Cheapest isn't always the best option
Like many of you, I'm a sucker for getting a bargain. A flight is just a flight after all. I'm sure we'd all much rather spend our money on excursions and exploring, right? Whilst I totally agree with that, I have my limits. Bear in mind a 24 hour route to your destination for £500 per person may not be as pleasant as a 17 hour flight for £550. Time spent travelling could be spent at the destination itself and I don't know about you but a day spent travelling can knock me out for a day or 2. So I'd recommend scrolling through the options within a similar price-range, carefully looking at both flight and layover times.
Beware of booking websites
You've found a flight you like on a comparison website. Hoorah! However, do not leap for joy yet. The worst is yet to come. If you don't have the luxury of booking your entire flight through one airline, you'll have to look at booking websites which Skyscanner and Momono link to. They are, in other words, websites looking to rip you off. Oh boy, oh boy, this section deserves sub-sections, I've learnt so much about their sneaky ways.
First, let's talk about why booking websites are even an option, if they're really that scammy. Well, if you try to book a trip to a country which involves 3 flights via 3 separate airlines, like I just did, you'll struggle to book it on your own. You have to consider layover times and look at different flights in a day and... nope! Too much to think about. You'd also be surprised at how much more expensive it would be. It's basically not even an option.
There are so many bookings websites that will show you the same airline deal so how do you know which to choose? Be warned, this may turn into a rant - a useful rant but still a rant nonetheless.
1. Always Read Reviews
This will sadden you. The reviews for practically every booking site are terrible. I read horror stories in TrustPilot of awful customer service, flights randomly being cancelled, not being able to change details after a booking was made, you name it. But you have to take reviews with a pinch of salt sometimes. It's so easy to add a fake review, whether that's positive or negative. You can never tell. There's other factors to consider too. Have a read through all the bad ones. Are they really that bad? It's also a good sign if the company are replying to negative comments, trying to help the disgruntled customer.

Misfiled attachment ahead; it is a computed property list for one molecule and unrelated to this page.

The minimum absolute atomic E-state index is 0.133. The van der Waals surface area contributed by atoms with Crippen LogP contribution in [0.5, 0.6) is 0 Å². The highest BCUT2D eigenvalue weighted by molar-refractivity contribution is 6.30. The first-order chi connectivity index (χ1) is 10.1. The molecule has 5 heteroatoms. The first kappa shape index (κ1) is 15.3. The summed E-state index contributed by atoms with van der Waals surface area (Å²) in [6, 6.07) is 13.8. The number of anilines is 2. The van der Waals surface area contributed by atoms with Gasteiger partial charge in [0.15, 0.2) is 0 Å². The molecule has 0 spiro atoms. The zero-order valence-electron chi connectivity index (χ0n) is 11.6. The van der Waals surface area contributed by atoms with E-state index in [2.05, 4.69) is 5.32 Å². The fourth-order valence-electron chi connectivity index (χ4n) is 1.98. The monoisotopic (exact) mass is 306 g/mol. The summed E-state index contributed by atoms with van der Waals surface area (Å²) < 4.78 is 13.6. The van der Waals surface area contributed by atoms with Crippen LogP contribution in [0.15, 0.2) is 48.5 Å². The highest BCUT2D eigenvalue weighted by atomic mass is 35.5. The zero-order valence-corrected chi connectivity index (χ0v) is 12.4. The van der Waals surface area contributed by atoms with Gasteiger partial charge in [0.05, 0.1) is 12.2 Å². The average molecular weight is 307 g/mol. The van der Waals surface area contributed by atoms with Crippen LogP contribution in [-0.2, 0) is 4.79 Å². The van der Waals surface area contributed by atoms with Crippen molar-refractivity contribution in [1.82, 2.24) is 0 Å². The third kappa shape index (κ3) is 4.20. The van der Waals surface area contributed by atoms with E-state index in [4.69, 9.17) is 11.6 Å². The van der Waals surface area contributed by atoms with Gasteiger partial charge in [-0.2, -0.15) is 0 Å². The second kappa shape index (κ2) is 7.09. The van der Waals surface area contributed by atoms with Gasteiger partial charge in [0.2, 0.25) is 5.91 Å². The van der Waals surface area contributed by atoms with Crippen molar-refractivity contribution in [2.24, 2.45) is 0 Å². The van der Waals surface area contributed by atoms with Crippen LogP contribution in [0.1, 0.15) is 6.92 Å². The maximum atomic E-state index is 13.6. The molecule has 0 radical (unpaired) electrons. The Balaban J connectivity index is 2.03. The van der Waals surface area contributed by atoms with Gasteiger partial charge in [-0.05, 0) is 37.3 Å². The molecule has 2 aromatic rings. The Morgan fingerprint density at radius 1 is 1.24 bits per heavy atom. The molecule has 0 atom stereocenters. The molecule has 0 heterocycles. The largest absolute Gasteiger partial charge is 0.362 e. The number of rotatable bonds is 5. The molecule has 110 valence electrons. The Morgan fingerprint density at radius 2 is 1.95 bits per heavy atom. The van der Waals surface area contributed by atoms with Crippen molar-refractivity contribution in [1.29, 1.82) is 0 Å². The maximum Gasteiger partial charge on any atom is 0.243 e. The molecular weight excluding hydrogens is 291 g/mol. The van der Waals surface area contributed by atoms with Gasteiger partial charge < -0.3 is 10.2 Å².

2. Some companies hike the prices half way through booking process
I had never read about this before but I experienced it first-hand tonight. I'll name and shame - Opodo! Momono showed me a nice route for £630 per person. There were 9 companies showing similar offers but I clicked on Opodo because as reviews went, the company didn't seem too bad. The booking process was stressful; they kept trying to sell me insurance, hotels and seats. Eventually, I arrived at the checkout. I filled out my card details but before I clicked 'pay' (which was going to cost another £30 to pay), I thought I'd check the pricing again. Good thing I did. The pricing had gone up by £300! What?! I tried to search for a breakdown to learn what was costing so much. Oh, no. Had I accidentally clicked one of the insurance policies it was trying to sell me? Nope. Flights were suddenly over £700 per person. I swear I had steam coming out of my ears. Needless to say, I cancelled my order.